With the COVID-19 pandemic gripping the UK and Ireland now, most of us have started working from home. But laggy internet connections and dodgy skype calls don’t entice anyone to start remote group work. With the platforms available now, and the necessity of human interaction during this difficult time, I am definitely an advocate of remote group work, and I’ll quickly tell you why.

So far, I have used two main platforms for group work – MS Teams and Zoom. They knock skype out of the park in terms of connection. Also, they have options to share the screen with the rest of the group, and even allow others to take control of your PC to show you how to do things.

This was especially useful when other QUADRAT DTP students and I worked through an R-Markdown tutorial while connected on MS Teams. When we had problems, we shared our screens and helped each other much more efficiently than through emails etc (below). Also, MS Teams lets you easily exchange large files with each other, which especially useful when working from home on big projects that you need feedback on.

Zoom has been great too – with even more stable connections. At the minute, zoom is the platform of choice for remote lab meetings – look how many faces you can see and hear at once (below)! The only thing is that when there are more than 2 participants, zoom times out after 40 minutes and then you need to start a new session. Although this is slightly incovenient, there are not many platforms that perform so well with so many participants (we had 9!). And there’s nothing to say it can’t be used for a happy hour in a long-stretching evening – in fact it definitely should be used for that also.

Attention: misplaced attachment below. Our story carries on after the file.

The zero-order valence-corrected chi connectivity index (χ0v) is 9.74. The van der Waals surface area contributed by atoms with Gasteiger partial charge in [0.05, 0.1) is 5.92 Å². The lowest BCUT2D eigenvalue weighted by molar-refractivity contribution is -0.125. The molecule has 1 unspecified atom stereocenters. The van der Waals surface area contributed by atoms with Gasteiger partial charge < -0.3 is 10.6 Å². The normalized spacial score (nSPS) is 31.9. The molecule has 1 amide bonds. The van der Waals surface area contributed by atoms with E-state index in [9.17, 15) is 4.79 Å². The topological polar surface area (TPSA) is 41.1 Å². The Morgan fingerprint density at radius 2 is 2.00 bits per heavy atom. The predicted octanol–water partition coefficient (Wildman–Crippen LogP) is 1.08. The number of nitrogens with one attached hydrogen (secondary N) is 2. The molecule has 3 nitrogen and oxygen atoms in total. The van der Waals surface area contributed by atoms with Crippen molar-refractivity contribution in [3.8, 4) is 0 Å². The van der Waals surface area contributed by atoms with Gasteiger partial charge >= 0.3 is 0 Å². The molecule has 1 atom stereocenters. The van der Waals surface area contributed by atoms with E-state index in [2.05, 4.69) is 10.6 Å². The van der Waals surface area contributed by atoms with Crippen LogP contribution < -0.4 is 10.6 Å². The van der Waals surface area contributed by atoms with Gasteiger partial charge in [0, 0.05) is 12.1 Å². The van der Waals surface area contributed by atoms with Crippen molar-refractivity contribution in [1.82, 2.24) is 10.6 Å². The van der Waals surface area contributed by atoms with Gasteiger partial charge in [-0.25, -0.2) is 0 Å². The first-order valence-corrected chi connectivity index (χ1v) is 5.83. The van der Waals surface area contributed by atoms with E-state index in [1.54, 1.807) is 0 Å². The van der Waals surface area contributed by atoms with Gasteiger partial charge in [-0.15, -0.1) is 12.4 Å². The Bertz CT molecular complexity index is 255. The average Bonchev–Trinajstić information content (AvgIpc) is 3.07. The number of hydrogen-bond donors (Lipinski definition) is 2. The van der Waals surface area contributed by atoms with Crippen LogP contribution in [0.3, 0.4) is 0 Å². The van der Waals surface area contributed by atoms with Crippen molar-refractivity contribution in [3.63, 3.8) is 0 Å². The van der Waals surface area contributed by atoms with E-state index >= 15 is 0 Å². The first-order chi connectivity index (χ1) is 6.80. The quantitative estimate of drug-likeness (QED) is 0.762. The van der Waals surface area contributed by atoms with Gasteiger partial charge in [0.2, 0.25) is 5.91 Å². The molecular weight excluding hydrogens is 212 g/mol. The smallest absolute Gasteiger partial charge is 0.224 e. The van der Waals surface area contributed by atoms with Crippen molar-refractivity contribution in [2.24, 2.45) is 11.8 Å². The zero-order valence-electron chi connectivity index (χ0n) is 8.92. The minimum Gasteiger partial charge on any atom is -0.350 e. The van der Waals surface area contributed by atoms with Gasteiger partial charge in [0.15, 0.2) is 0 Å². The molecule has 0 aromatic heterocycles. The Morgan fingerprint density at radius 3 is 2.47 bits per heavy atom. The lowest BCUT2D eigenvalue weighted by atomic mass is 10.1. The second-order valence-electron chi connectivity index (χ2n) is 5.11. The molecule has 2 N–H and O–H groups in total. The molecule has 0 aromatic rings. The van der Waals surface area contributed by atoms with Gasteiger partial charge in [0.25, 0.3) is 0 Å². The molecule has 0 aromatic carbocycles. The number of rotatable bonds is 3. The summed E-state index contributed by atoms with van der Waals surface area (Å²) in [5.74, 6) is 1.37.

If you have a tutorial to do, or there’s something you’ve been meaning to learn – find friends/colleagues who need to do the same and make it a group activity! Not only is it more efficient, it gives us some much-needed human interaction. It’s really important that we don’t lose connection with each other during this time, and that we make an effort to check in with our friends and colleagues – especially international students and post-docs that may be feeling especially alone.

And if you don’t have a pet, choose to do remote group work with people who have dogs at home! Trust me…